Finding a Lime scooter or bike in your city is now as easy as opening up Google Maps. Google said on Thursday that it's teaming up with the scooter and bike service to include them as transportation options in the app. Now, if you're close to your destination but it's still too far to walk, Google will give you the option to rent a Lime scooter or bike nearby. Finding a Lime scooter or bike in your city is now as easy as opening up Google Maps. The new feature is rolling out to day in 13 cities, including Los Angeles, Austin, Auckland, New Zealand and Brisbane, Australia, among others.
CANBERRA - New Zealand's official privacy watchdog described Facebook as "morally bankrupt" and suggested his country follow neighboring Australia's lead by making laws that could jail executives over streamed violence such as the Christchurch mosque shootings. Privacy Commissioner John Edwards has been critical of Facebook's response to a gunman using the platform to livestream some of the slaughter of 50 worshippers and the wounding of 50 more at two mosques on March 15. Edwards made his comments Monday after Facebook Chief Executive Mark Zuckerberg recently rejected calls to introduce a delay in his livestreaming service Facebook Live, saying it would interfere with the interactivity of livestreaming. They are morally bankrupt pathological liars who enable genocide (Myanmar), facilitate foreign undermining of democratic institutions," Edwards posted on Twitter. Facebook has been criticized for not doing enough to police hate speech in Myanmar, where a government campaign against minority Rohingya Muslims has been described by the U.N. as ethnic cleansing.
Australian Attorney General Christian Porter (left) and Minister for Communications Mitch Fifield hold a press conference in Canberra. Australia's parliament has passed legislation punishing Internet platforms for failing to remove violent audio and video. Australian Attorney General Christian Porter (left) and Minister for Communications Mitch Fifield hold a press conference in Canberra. Australia's parliament has passed legislation punishing Internet platforms for failing to remove violent audio and video. Australia's parliament has passed new legislation to criminalize Internet platforms for failing to remove violent videos and audio, after an Australian gunman livestreamed himself shooting worshippers in two mosques in Christchurch, New Zealand.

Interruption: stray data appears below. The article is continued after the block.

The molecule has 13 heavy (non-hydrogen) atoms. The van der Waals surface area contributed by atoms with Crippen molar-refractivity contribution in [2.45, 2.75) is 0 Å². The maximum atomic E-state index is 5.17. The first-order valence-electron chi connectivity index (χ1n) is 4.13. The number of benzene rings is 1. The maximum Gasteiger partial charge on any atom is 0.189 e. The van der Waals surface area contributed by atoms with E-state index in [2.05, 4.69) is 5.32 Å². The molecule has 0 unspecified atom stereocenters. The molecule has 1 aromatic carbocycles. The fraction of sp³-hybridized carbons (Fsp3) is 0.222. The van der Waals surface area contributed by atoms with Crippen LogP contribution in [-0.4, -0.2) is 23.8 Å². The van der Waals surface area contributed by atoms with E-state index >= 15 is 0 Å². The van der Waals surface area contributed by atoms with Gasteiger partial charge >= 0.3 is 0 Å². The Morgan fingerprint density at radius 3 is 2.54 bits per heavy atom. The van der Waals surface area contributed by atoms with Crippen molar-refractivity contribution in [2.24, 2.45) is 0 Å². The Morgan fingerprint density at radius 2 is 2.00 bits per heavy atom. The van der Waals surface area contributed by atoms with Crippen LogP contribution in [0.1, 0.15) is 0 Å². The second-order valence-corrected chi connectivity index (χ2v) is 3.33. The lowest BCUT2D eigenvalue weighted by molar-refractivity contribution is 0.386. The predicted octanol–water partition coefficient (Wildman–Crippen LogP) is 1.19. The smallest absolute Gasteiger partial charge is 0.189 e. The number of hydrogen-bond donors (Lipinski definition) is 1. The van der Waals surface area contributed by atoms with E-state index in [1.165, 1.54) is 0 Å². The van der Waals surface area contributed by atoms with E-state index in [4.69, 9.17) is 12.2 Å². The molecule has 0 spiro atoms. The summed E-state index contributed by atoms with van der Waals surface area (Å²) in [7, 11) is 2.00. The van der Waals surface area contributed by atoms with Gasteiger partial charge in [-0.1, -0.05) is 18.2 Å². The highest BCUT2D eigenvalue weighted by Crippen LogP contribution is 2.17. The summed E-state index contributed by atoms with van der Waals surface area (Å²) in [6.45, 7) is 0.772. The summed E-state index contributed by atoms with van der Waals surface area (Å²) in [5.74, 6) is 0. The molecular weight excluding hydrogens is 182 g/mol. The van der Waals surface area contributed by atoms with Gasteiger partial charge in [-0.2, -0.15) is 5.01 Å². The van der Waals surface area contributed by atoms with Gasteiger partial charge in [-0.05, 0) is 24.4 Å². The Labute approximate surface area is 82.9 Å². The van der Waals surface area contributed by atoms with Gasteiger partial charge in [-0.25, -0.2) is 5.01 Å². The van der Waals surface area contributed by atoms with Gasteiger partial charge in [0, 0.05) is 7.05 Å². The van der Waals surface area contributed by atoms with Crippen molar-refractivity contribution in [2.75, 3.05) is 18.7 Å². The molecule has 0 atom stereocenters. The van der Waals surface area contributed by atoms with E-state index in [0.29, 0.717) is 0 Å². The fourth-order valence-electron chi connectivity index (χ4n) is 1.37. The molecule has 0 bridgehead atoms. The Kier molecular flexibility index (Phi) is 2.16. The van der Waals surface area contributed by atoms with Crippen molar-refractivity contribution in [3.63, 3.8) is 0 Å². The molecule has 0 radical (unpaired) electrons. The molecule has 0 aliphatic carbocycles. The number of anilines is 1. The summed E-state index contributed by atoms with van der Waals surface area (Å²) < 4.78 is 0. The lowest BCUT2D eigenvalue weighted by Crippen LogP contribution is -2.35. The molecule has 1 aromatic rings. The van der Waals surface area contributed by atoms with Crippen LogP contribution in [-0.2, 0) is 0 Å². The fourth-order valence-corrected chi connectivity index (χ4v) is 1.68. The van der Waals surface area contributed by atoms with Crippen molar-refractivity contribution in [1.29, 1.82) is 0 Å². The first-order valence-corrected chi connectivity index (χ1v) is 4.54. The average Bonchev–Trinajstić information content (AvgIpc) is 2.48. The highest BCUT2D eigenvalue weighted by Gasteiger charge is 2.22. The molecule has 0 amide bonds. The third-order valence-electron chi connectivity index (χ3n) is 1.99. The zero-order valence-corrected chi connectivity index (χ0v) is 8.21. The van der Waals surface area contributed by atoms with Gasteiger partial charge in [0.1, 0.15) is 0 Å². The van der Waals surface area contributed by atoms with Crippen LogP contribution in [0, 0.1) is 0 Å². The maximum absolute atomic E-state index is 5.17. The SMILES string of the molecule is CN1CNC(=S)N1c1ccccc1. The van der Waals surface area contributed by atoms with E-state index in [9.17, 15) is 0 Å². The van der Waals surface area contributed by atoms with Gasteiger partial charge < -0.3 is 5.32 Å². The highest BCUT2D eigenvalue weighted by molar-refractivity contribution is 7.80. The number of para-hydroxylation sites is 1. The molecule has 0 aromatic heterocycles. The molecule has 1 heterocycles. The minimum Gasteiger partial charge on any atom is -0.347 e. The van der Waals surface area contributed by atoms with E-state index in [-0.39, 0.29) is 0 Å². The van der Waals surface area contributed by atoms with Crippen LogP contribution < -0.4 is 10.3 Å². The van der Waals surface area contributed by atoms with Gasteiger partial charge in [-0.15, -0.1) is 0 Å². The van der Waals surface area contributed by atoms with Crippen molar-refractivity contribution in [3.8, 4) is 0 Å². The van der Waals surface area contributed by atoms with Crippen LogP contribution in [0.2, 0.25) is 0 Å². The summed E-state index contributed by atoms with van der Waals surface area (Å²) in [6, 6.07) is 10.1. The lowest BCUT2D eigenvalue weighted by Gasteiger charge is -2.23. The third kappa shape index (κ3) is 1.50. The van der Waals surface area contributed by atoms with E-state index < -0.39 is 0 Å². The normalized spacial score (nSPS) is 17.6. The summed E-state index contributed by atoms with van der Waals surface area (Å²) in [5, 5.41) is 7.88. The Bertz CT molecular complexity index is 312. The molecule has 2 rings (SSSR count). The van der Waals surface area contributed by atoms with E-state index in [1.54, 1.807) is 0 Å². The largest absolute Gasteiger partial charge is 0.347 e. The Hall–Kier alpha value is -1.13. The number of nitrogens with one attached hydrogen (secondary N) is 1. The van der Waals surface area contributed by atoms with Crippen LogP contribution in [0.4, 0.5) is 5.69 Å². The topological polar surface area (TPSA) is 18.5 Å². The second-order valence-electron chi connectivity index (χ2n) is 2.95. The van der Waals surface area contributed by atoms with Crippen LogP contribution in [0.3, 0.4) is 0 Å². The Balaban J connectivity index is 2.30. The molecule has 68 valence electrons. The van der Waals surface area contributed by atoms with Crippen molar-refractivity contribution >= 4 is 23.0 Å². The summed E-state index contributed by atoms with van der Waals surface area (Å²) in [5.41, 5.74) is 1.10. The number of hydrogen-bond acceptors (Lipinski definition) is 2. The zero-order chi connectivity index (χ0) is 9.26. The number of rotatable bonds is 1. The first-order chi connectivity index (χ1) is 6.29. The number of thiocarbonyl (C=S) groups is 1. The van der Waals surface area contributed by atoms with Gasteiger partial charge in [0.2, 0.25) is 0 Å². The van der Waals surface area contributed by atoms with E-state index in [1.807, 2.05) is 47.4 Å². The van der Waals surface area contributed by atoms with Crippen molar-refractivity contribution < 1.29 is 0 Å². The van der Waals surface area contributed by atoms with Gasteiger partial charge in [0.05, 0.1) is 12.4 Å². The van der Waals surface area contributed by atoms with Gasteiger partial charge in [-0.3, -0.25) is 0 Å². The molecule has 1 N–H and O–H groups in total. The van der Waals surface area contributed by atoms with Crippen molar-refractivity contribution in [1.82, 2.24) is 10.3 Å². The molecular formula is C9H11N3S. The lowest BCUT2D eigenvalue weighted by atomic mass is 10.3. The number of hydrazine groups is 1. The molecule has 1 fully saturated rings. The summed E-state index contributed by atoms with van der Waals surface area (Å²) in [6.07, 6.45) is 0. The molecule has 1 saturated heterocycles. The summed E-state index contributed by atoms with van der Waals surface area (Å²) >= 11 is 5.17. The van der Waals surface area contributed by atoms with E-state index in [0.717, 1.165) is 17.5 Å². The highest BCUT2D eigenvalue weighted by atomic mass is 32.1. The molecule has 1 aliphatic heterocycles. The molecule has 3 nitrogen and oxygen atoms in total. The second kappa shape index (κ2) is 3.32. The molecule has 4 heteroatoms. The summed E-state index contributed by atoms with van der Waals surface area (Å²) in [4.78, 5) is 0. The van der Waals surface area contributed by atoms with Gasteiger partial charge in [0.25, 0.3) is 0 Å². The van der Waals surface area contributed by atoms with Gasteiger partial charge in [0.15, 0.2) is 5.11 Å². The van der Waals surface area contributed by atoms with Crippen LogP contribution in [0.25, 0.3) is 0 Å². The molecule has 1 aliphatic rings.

For many startups from countries like Australia and New Zealand, the relatively small size of the local market pushes them to go global, and quickly. That mindset means learning how to manage offices in multiple countries, time zones and languages -- something that requires some quick adaption. SEE ALSO: Online gaming may boost school scores. Laura Cardinal, global general manager at the accounting software company Xero, handles a team of 150 product developers, engineers and product managers across Melbourne, Australia and Wellington, New Zealand. She said learning to work with teams in multiple locations was a significant learning curve.
While the United States holds congressional hearings to listen to tech giants say they want to do better, other countries are passing and promising new laws that aim to take action against the virulent spread of disinformation, violence, and hate speech. Last week, British Prime Minister Theresa May unrolled a proposal that outlines new regulations for social media companies, holding them responsible for a "duty of care"--which includes strict penalties if hate speech is not policed. "The era of social media firms regulating themselves is over," she says in a video on Twitter. May is not alone in her efforts. Australia passed a law that bans "abhorrent violent material" on social media in the wake of the massacre in Christchurch, New Zealand, that left 50 people dead at the hands of a gunman who livestreamed his rampage.